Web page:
President Barack Obama will quiz top U.S. bankers on Friday about developments in the economy and their businesses as his administration seeks broader authority to regulate the financial system.
Obama, who will pitch his plans to combat global recession and reform regulation at next week's G20 meeting of major economies, is set to host leaders of the biggest U.S. financial institutions at the White House around noon EDT.
The meeting will come just days after the U.S. Treasury Department provided details on a government plan to cleanse banks' balance sheets of up to $1 trillion in distressed loans and securities.
The Obama administration also announced on Thursday its plan to rewrite financial rules, including creating a single regulator to monitor any firm whose failure could threaten the financial system.
Senior White House officials said Friday's meeting would not be a sales job by the president, however, who has walked a fine line with bankers -- chastising them for taking big bonuses while encouraging them to increase lending to help turn the economy around.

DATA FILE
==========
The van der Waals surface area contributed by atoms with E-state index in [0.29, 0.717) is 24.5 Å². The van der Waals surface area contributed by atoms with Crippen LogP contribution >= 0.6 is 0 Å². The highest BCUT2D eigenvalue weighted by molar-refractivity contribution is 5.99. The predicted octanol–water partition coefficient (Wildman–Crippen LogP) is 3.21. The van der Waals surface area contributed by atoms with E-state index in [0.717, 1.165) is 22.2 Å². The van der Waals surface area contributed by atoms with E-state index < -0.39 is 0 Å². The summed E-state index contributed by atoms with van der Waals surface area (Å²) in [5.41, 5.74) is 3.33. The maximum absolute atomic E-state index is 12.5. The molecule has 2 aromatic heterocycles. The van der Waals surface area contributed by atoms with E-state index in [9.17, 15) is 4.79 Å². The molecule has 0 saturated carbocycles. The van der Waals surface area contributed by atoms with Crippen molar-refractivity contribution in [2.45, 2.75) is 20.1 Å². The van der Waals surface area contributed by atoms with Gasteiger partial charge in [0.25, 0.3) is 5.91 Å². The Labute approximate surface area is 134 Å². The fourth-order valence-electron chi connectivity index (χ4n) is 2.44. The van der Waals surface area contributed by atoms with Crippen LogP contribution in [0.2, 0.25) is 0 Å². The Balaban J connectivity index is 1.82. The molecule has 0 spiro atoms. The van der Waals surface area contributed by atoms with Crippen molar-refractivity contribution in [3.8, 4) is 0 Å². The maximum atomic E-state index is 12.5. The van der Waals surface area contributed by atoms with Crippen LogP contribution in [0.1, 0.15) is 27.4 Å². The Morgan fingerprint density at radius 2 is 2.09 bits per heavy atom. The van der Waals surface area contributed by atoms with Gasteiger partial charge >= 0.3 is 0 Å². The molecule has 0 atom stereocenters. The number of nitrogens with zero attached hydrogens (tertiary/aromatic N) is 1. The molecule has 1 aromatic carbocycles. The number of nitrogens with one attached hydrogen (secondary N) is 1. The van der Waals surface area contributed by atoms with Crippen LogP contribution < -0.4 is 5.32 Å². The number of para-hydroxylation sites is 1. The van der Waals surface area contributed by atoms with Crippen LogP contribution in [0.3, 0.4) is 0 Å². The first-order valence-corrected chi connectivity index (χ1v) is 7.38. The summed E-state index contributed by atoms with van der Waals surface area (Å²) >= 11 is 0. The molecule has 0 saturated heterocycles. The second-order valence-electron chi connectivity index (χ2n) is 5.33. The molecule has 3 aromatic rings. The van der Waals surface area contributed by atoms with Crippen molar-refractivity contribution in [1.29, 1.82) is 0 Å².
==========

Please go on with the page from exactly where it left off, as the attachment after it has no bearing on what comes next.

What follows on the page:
This is a meeting about the broad approach to restoring our economy and our national economic strength, top White House economic adviser Larry Summers told reporters.
Our future is inextricably linked to these financial institutions and theirs is to ours, and so it makes all the sense in the world that they come together and have this conversation, said Valerie Jarrett, a senior adviser to the president.
Officials said about 15 CEOs were expected to attend, including chief executives from JPMorgan Chase & Co, Goldman Sachs and Citigroup.
Other invited financial institutions, according to a financial sector source, include: Fannie Mae, Freddie Mac, Bank of New York/Mellon, Northern Trust, PNC Financial, State Street, Bank of America, Morgan Stanley, USBancorp, Wells Fargo, American Bankers Association and the Financial Services Roundtable.
Summers said the president would have a back-and-forth conversation with the banking leaders. I think he'll want to understand and I expect they'll want to tell him about things they're doing that are supportive of our economy, he said.
He said those topics could include, the way they treat highly indebted consumers or the way they're going to think about monitoring the risks better in the future or the steps they're going to take to assure a continuing and strong flow of capital.
Obama flies to Europe next week for a summit of leaders from the Group of 20 leading emerging and industrial economies, which will try to coordinate their strategies to address the global economic crisis.